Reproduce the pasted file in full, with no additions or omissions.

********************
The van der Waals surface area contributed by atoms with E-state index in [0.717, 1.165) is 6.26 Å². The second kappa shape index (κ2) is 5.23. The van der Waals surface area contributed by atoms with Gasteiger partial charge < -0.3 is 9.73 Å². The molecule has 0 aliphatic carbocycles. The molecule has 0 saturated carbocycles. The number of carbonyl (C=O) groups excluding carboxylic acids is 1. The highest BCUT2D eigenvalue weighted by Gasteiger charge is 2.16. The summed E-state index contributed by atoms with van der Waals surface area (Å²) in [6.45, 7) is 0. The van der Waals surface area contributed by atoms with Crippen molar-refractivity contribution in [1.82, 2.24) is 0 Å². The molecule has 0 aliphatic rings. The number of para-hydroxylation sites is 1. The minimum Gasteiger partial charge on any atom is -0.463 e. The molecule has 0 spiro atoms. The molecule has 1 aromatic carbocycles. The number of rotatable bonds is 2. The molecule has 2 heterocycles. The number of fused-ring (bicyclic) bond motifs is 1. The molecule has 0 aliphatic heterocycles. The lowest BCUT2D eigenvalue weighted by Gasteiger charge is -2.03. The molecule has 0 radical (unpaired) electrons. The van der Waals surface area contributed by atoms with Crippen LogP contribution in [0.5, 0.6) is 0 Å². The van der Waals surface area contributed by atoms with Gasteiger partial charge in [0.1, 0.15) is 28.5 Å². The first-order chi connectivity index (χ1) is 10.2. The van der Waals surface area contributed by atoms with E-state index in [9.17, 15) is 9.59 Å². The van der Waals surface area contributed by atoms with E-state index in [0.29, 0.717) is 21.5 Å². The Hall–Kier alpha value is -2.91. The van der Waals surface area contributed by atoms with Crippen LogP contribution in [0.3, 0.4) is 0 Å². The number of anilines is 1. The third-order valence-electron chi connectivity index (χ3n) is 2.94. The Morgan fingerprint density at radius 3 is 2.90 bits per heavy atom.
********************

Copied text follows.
The van der Waals surface area contributed by atoms with E-state index in [0.717, 1.165) is 6.26 Å². The second kappa shape index (κ2) is 5.23. The van der Waals surface area contributed by atoms with Gasteiger partial charge < -0.3 is 9.73 Å². The molecule has 0 aliphatic carbocycles. The molecule has 0 saturated carbocycles. The number of carbonyl (C=O) groups excluding carboxylic acids is 1. The highest BCUT2D eigenvalue weighted by Gasteiger charge is 2.16. The summed E-state index contributed by atoms with van der Waals surface area (Å²) in [6.45, 7) is 0. The van der Waals surface area contributed by atoms with Crippen molar-refractivity contribution in [1.82, 2.24) is 0 Å². The molecule has 0 aliphatic rings. The number of para-hydroxylation sites is 1. The minimum Gasteiger partial charge on any atom is -0.463 e. The molecule has 0 spiro atoms. The molecule has 1 aromatic carbocycles. The number of rotatable bonds is 2. The molecule has 2 heterocycles. The number of fused-ring (bicyclic) bond motifs is 1. The molecule has 0 aliphatic heterocycles. The lowest BCUT2D eigenvalue weighted by Gasteiger charge is -2.03. The molecule has 0 radical (unpaired) electrons. The van der Waals surface area contributed by atoms with Crippen LogP contribution in [0.5, 0.6) is 0 Å². The van der Waals surface area contributed by atoms with Gasteiger partial charge in [0.1, 0.15) is 28.5 Å². The first-order chi connectivity index (χ1) is 10.2. The van der Waals surface area contributed by atoms with E-state index in [9.17, 15) is 9.59 Å². The van der Waals surface area contributed by atoms with E-state index in [0.29, 0.717) is 21.5 Å². The Hall–Kier alpha value is -2.91. The van der Waals surface area contributed by atoms with Crippen LogP contribution in [0.3, 0.4) is 0 Å². The number of anilines is 1. The third-order valence-electron chi connectivity index (χ3n) is 2.94. The Morgan fingerprint density at radius 3 is 2.90 bits per heavy atom.